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What's banned in sport - the Prohibited List

Prohibited List for athletes iconThe Prohibited List sets out the substances and methods prohibited in sport.

Some substances and methods are prohibited at all times and others are only prohibited in-competition or only prohibited in particular sports.

It does not matter when you take a substance, if it is prohibited in-competition and it is found in your system you may face a ban.

Discover more about the 2023 Prohibited List.

The facts - what you need to know about the Prohibited List

  • The Prohibited List is managed and coordinated by the World Anti-Doping Agency (WADA). The List is updated each year, coming into effect on 1st January. It is possible for WADA to make changes to the List more than once a year, but they must communicate any changes three months before they come into effect.

  • The list is divided into substances that are:

    • prohibited at all times

    • those prohibited during the in-competition period only (often the period commencing 11.59pm on the day before a competition, through to the end of the competition and any sample collection process)

    • those prohibited only within particular sports

  • Examples of substances prohibited at all times would include (but are not limited to): anabolic agents, peptide hormones, and diuretics and masking agents

  • Examples of substances prohibited only in-competition would include (but are not limited to): cannabinoids, glucocorticoids, narcotics and stimulants

  • Also prohibited at all times are methods such as blood transfusion or manipulation, or intravenous infusions in certain situations

  • Not all substances are specifically named on the List. The List states that any other substances with a similar chemical structure or similar biological effect(s) are also prohibited even if not specifically named

  • Specified substances are those that, if found to be present in an athlete’s bodily sample, may be more likely to have a credible, non-doping explanation

  • Non-specified substances are those where there is no non-doping explanation for having these substances in an athlete’s system

What that means for you

You are responsible – ‘strictly liable’ – for anything found in your system, regardless of how it got there or whether there was any intention to cheat.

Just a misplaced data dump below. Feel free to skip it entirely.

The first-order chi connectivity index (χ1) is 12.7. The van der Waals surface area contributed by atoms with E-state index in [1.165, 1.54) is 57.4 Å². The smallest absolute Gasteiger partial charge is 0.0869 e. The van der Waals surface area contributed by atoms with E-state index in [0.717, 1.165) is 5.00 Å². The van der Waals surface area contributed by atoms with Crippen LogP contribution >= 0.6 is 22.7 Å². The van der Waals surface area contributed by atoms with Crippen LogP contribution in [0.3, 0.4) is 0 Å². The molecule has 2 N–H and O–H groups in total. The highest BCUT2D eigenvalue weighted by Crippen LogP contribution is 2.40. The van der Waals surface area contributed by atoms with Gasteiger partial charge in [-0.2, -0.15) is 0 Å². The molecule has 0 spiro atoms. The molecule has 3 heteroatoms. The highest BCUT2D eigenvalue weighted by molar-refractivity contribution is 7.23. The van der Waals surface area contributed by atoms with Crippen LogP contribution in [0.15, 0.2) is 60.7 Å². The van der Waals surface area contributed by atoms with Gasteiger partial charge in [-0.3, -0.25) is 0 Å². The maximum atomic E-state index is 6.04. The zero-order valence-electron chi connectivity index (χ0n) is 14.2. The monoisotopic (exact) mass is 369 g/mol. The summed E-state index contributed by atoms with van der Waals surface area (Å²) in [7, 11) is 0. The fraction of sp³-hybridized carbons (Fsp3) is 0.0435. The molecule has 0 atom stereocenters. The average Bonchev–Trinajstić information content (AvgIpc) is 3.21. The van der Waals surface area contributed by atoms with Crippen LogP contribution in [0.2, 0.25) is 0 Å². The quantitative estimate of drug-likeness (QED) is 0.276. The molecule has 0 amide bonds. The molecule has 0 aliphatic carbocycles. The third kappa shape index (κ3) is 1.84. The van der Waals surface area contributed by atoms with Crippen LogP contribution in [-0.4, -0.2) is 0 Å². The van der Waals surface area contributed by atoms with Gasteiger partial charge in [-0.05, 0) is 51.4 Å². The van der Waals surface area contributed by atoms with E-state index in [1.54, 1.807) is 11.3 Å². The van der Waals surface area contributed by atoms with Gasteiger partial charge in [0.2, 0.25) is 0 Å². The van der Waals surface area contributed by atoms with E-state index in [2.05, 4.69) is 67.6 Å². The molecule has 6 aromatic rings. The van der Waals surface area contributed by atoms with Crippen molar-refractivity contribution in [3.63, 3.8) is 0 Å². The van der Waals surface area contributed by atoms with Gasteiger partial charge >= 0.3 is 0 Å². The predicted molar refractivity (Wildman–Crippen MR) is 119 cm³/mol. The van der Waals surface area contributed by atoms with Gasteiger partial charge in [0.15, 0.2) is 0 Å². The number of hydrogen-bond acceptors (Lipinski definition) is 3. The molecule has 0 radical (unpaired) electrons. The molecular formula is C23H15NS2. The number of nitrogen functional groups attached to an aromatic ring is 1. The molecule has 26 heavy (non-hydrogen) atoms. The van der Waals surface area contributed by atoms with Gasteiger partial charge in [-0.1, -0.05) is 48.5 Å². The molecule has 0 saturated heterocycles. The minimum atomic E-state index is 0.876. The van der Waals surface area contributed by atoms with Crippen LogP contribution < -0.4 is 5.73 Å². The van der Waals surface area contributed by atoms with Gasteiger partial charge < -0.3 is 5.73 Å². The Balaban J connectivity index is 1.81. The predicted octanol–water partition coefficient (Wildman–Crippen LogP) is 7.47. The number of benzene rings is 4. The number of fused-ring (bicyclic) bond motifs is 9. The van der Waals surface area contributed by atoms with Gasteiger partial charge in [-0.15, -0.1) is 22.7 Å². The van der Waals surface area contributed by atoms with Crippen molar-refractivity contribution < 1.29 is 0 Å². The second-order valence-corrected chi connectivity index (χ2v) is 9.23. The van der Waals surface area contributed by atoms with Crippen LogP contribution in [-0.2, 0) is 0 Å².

To receive an Anti-Doping Rule Violation for use or presence of a prohibited substance, it is not necessary to demonstrate intent, fault, negligence or knowing use on your part.

It is not a defence against receiving an Anti-Doping Rule Violation that, for example, a coach or a member of athlete support personnel in your team gave you a substance; or that a prohibited substance was not listed on a product label; or that a prohibited substance or method would not have improved your performance.

Always be wary of substances that may contain similar endings to a named prohibited substance. For example, you will have heard of the prohibited substance Testosterone, so substances ending in ‘one’ are likely to have a similar chemical structure. Make sure you ask if you are unsure about a product, substance or ingredient.

What you should do

  • Make sure you receive updates from UK Anti-Doping or your National Governing Body each year on changes to the Prohibited List

  • Tell all medical personnel that you need to abide by the Anti-Doping Rules and must not take prohibited substances unless there are no permitted alternatives and a Therapeutic Use Exemption is obtained at the relevant time

  • Check all medications before use on Global DRO to see if they contain any prohibited substances

  • Download the 100% me Clean Sport App (Apple, Android) and use the medication record function to note all medications you use. You will need to record this information on the Doping Control Form if you are tested

Where to go for further advice

If you need any advice on substances, then contact us at substance@ukad.org.uk.